The composite of KTaO3–CdS–MoS2 with different molar ratio was synthesized by Bajorowicz et al. [244] via hydrothermal method. The micromaterials were prepared under strictly controlled conditions of temperature and pressure depending on the material type. Hydrothermal method does not require a calcination step and is easy to carry out technological conditions. Various structures of the photocatalysts such as cubic, hexagonal, nanoleaf, and microspheres were obtained. Calcination at 500°C for 3 h and hydro/solvothermal mixed solutions method were used to combine single semiconductors. The highest phenol photodegradation (80% under UV–Vis and 42% under Vis light) was observed for the KTaO3–CdS–MoS2 at the 10:5:1 molar ratio. In the toluene oxidation process under ultraviolet light, the powder exhibit very good stability and efficiency during four measurement cycles (activity reached about 50%) [244]. A comparatively to SnO2/ZnO/ZnWO4 composites in this case probably a two-photon excitation occurs under UV–Vis irradiation [200, 244]. The KTaO3/CdS/WO3, KTaO3/CdS/MoS2, KTaO3/CdSe/SrTiO3 composites preparing by various route with different molar ratio were compare in photocatalytic degradation of gaseous toluene under ultraviolet light. The results suggest that the structure, morphology, and photoactivity depend on the type and molar content of additional semiconductors as well as on the preparation method. Samples prepared by one-pot hydrothermal synthesis had higher surface area. Unfortunately, the morphology was not well developed and crystal structures of each single semiconductor were not formed. In four subsequent cycles, the photoactivity using the KTaO3/CdS/MoS2 (10:5:1) ranged 60% after 60 min of irradiation [245]. Hong et al. found that highly enhanced photocatalytic activity is due to synergistic effects of heterostructured ZnS/CuS/CdS material which can improve light absorption and charge carriers flow. The photocatalyst was stable under applied conditions (under solar irradiation 1 kW/m2, AM 1.5 G) in H2-production from a water splitting. The optimum ratio of loading the Cu equal to 0.81 wt% and Cd equal to 14.7 wt% was selected. The authors believed that the solar light causes electron excitation and separation in CdS (because of relatively narrow band gap), and consequently, efficient separated carriers flow to CuS conduction band during the holes from the ZnS were transferred to the valence band of CdS. Additionally, enhancing the H2 production may result from the interfacial charge transfer between valence band of ZnS and CuS and partial reduction of CuS to Cu2S [246]. It was observed that for some composites (i.e., ZnO/AgBr/Ag2CrO4), two semiconductors are excited and act as electron donors for wider photocatalyst. Reduction processes of the pollutant occur in the conduction band of the electron acceptor, whereas the electron donors will responsible for the oxidation reactions on valence band [247]. On the other hand, other mechanism, where ZnO plays a role of electron donor, was observed for SnO2/ZnO/ZnWO4 composite [200]. The SnO2/ZnO/ZnWO4 composite was examined under UV irradiation in 4-nitrophenol degradation process. Generated electrons in the conduction band of ZnO are shifted to those of SnO2 and ZnWO4; meanwhile, holes may be transferred from the valence band of SnO2 and ZnWO4 to that of ZnO. It was established that the elimination efficiency of a pollutant depends on adsorption level on the photocatalytic surface and ability to react with the photogenerated charge carriers. The amount of each semiconductors in the photocatalytic material determined the photocatalytic activity [200]. Enhanced photocatalytic activity in rhodamine B degradation process was observed for In2O3/AgBr/Bi2WO6 ternary composite (see structure on Figure 3a) [248]. Photocatalyst has exhibited higher activity under UV, visible, and simultaneous sunlight in comparison to single Bi2WO6 semiconductor, binary AgBr/Bi2WO6 material and pure P25. Proposed mechanism based on electrons transfer from In2O3 with the widest band gap to AgBr and consequently transition e from AgBr to Bi2WO6, which is semiconductor with the least negative CB in composite. The generated O2* radicals in the conduction band plays a role in oxidation processes of pollutant. The produced holes (h+) in the VB of semiconductors can oxidize the water molecules on the photocatalyst surface and leads to produce hydroxyl radicals (*OH) which are able to degrade dyes into CO2 and H2O (see Figure 3b.) [248]. A various materials are tested in different model photocatalytic reactions and under various conditions. Therefore, it is intricate to summarize and compare properties and photoactivity of new 3D structures. Some already investigated combinations of ternary composites are presented in Table 4.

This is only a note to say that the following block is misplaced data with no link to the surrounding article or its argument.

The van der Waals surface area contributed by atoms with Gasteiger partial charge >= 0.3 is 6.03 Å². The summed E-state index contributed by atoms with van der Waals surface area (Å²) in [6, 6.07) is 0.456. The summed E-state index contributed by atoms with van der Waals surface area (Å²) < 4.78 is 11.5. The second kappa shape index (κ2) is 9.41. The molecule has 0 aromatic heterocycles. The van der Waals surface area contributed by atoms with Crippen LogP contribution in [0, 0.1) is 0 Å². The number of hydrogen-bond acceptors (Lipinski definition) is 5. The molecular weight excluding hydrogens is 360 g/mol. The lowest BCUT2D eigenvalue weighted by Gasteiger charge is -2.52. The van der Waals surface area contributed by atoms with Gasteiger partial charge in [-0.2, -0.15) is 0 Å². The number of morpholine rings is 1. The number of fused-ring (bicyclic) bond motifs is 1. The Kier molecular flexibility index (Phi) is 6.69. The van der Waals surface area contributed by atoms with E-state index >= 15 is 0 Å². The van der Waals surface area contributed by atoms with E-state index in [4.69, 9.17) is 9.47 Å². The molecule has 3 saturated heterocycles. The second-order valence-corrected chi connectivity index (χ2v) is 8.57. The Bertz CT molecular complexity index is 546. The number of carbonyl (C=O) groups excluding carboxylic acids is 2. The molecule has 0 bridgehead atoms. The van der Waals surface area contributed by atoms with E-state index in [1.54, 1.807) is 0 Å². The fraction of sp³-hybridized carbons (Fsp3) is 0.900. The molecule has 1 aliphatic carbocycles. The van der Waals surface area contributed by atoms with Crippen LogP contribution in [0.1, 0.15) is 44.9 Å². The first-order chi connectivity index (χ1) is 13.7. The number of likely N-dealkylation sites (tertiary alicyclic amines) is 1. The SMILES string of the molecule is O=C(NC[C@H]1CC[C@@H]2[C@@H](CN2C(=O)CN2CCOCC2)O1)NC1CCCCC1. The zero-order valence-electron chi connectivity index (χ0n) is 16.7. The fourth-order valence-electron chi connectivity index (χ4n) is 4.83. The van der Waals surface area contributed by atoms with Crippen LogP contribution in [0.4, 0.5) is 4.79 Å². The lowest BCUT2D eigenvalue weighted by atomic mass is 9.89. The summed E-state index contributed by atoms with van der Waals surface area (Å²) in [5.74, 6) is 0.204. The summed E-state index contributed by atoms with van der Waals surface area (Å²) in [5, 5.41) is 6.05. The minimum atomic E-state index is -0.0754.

I, Eg (eV)